Antibody Tests for Lupus
- Anti-dsDNA (antibodies to DNA).
- Antinuclear antibody (ANA)
- Anti-Smith (Sm).
- Anti-SS-A (also called Ro).
- Anti-SS-B (also called La).
These antibody tests are often positive in lupus and can provide support for a diagnosis if the clinical criteria are unclear or if the ANA test is negative but lupus is strongly suspected.
- Anti-SS-A (Ro) and anti-SS-B (La) antibodies are not specific for lupus and are found commonly in Sjögren's syndrome. But these tests are useful in helping women with lupus who are considering pregnancy. If a woman who has these antibodies becomes pregnant, she may need more careful monitoring of the fetus, since these antibodies are associated with a higher risk of the baby being born with neonatal lupus syndrome or a heart defect called congenital heart block.
- High titers of anti-dsDNA are usually seen only in people who have lupus.
- A positive anti-Sm test is a specific marker for lupus.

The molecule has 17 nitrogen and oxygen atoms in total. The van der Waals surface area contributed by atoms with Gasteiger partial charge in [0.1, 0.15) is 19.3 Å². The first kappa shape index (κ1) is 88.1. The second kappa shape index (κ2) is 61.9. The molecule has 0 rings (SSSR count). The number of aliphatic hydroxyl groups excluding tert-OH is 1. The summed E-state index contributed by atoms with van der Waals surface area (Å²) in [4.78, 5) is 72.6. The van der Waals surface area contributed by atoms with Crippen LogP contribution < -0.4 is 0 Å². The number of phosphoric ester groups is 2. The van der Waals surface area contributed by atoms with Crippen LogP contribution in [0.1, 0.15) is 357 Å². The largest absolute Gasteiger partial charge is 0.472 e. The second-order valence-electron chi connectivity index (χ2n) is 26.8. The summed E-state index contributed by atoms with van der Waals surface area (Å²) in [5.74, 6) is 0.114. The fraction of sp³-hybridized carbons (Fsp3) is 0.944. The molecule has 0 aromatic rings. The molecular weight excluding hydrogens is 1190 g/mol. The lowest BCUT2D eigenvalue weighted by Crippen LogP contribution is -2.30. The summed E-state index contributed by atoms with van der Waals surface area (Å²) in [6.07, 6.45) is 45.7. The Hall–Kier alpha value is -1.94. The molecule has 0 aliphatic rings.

Anti-dsDNA tests can be repeated at intervals to monitor how the disease is progressing.
Other Works Consulted
- Crow MK (2012). Systemic lupus erythematosus. In L Goldman, A Schafer, eds., Goldman's Cecil Medicine, 24th ed., pp. 1697–1705. Philadelphia: Saunders.
- Hahn BH (2012). Systemic lupus erythematosus. In DL Longo et al., eds., Harrison's Principles of Internal Medicine, 18th ed., vol. 2, pp. 2724–2735. New York: McGraw-Hill Medical.
|Anne C. Poinier, MD - Internal Medicine|
|Nancy Ann Shadick, MD, MPH - Internal Medicine, Rheumatology|
|Last Revised||May 10, 2012|
Last Revised: May 10, 2012
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